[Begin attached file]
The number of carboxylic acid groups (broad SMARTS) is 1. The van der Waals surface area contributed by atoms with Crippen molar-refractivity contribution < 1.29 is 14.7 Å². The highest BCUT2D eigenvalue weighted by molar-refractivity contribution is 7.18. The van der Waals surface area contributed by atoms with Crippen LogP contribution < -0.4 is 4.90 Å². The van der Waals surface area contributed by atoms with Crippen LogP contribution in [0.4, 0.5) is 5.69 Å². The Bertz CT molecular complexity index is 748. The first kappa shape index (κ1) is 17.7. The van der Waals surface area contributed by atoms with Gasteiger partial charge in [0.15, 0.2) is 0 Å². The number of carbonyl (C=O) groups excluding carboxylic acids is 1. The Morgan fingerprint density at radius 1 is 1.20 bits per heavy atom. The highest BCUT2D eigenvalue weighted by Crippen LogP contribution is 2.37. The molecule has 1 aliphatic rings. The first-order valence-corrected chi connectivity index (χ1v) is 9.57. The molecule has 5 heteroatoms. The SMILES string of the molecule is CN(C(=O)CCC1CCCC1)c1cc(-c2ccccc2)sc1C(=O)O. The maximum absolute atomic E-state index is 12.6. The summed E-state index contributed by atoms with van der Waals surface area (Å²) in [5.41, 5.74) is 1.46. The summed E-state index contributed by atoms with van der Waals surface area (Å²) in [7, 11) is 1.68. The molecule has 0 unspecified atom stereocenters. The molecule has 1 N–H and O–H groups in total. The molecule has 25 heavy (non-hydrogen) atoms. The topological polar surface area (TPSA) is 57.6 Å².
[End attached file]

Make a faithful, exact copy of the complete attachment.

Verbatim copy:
The number of carboxylic acid groups (broad SMARTS) is 1. The van der Waals surface area contributed by atoms with Crippen molar-refractivity contribution < 1.29 is 14.7 Å². The highest BCUT2D eigenvalue weighted by molar-refractivity contribution is 7.18. The van der Waals surface area contributed by atoms with Crippen LogP contribution < -0.4 is 4.90 Å². The van der Waals surface area contributed by atoms with Crippen LogP contribution in [0.4, 0.5) is 5.69 Å². The Bertz CT molecular complexity index is 748. The first kappa shape index (κ1) is 17.7. The van der Waals surface area contributed by atoms with Gasteiger partial charge in [0.15, 0.2) is 0 Å². The number of carbonyl (C=O) groups excluding carboxylic acids is 1. The Morgan fingerprint density at radius 1 is 1.20 bits per heavy atom. The highest BCUT2D eigenvalue weighted by Crippen LogP contribution is 2.37. The molecule has 1 aliphatic rings. The first-order valence-corrected chi connectivity index (χ1v) is 9.57. The molecule has 5 heteroatoms. The SMILES string of the molecule is CN(C(=O)CCC1CCCC1)c1cc(-c2ccccc2)sc1C(=O)O. The maximum absolute atomic E-state index is 12.6. The summed E-state index contributed by atoms with van der Waals surface area (Å²) in [5.41, 5.74) is 1.46. The summed E-state index contributed by atoms with van der Waals surface area (Å²) in [7, 11) is 1.68. The molecule has 0 unspecified atom stereocenters. The molecule has 1 N–H and O–H groups in total. The molecule has 25 heavy (non-hydrogen) atoms. The topological polar surface area (TPSA) is 57.6 Å².